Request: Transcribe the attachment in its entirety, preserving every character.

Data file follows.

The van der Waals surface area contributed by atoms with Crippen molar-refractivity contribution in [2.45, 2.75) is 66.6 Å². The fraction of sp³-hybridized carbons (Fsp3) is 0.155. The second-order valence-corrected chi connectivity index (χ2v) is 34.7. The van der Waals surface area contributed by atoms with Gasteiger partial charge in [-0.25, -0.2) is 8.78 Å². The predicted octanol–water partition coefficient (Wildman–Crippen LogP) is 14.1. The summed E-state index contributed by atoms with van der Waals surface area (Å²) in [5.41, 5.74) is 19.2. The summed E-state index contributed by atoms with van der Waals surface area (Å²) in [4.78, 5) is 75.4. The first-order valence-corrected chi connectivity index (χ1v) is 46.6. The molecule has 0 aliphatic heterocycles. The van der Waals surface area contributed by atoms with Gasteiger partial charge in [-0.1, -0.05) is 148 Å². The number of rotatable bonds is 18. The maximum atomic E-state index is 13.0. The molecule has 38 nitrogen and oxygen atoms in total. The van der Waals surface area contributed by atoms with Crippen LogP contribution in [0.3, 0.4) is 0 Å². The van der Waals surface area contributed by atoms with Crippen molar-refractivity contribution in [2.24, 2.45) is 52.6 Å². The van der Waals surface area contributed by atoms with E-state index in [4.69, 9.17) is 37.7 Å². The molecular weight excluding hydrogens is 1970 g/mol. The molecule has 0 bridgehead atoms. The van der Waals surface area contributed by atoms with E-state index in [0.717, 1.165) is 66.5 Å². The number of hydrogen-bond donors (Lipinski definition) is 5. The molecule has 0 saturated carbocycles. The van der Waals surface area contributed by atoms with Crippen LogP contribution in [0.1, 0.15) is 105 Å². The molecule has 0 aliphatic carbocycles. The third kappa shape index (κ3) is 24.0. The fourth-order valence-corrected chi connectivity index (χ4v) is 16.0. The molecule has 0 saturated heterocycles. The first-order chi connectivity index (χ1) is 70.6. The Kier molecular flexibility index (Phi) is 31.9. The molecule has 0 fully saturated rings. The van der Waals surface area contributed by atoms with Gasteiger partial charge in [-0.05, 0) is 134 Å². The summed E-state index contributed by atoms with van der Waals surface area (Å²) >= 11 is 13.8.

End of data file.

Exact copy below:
The van der Waals surface area contributed by atoms with Crippen molar-refractivity contribution in [2.45, 2.75) is 66.6 Å². The fraction of sp³-hybridized carbons (Fsp3) is 0.155. The second-order valence-corrected chi connectivity index (χ2v) is 34.7. The van der Waals surface area contributed by atoms with Gasteiger partial charge in [-0.25, -0.2) is 8.78 Å². The predicted octanol–water partition coefficient (Wildman–Crippen LogP) is 14.1. The summed E-state index contributed by atoms with van der Waals surface area (Å²) in [5.41, 5.74) is 19.2. The summed E-state index contributed by atoms with van der Waals surface area (Å²) in [4.78, 5) is 75.4. The first-order valence-corrected chi connectivity index (χ1v) is 46.6. The molecule has 0 aliphatic heterocycles. The van der Waals surface area contributed by atoms with Gasteiger partial charge in [-0.1, -0.05) is 148 Å². The number of rotatable bonds is 18. The maximum atomic E-state index is 13.0. The molecule has 38 nitrogen and oxygen atoms in total. The van der Waals surface area contributed by atoms with Crippen LogP contribution in [0.3, 0.4) is 0 Å². The van der Waals surface area contributed by atoms with Crippen molar-refractivity contribution in [2.24, 2.45) is 52.6 Å². The van der Waals surface area contributed by atoms with E-state index in [4.69, 9.17) is 37.7 Å². The molecular weight excluding hydrogens is 1970 g/mol. The molecule has 0 bridgehead atoms. The van der Waals surface area contributed by atoms with E-state index in [0.717, 1.165) is 66.5 Å². The number of hydrogen-bond donors (Lipinski definition) is 5. The molecule has 0 saturated carbocycles. The van der Waals surface area contributed by atoms with Crippen LogP contribution in [0.1, 0.15) is 105 Å². The molecule has 0 aliphatic carbocycles. The third kappa shape index (κ3) is 24.0. The fourth-order valence-corrected chi connectivity index (χ4v) is 16.0. The molecule has 0 saturated heterocycles. The first-order chi connectivity index (χ1) is 70.6. The Kier molecular flexibility index (Phi) is 31.9. The molecule has 0 fully saturated rings. The van der Waals surface area contributed by atoms with Gasteiger partial charge in [-0.05, 0) is 134 Å². The summed E-state index contributed by atoms with van der Waals surface area (Å²) >= 11 is 13.8.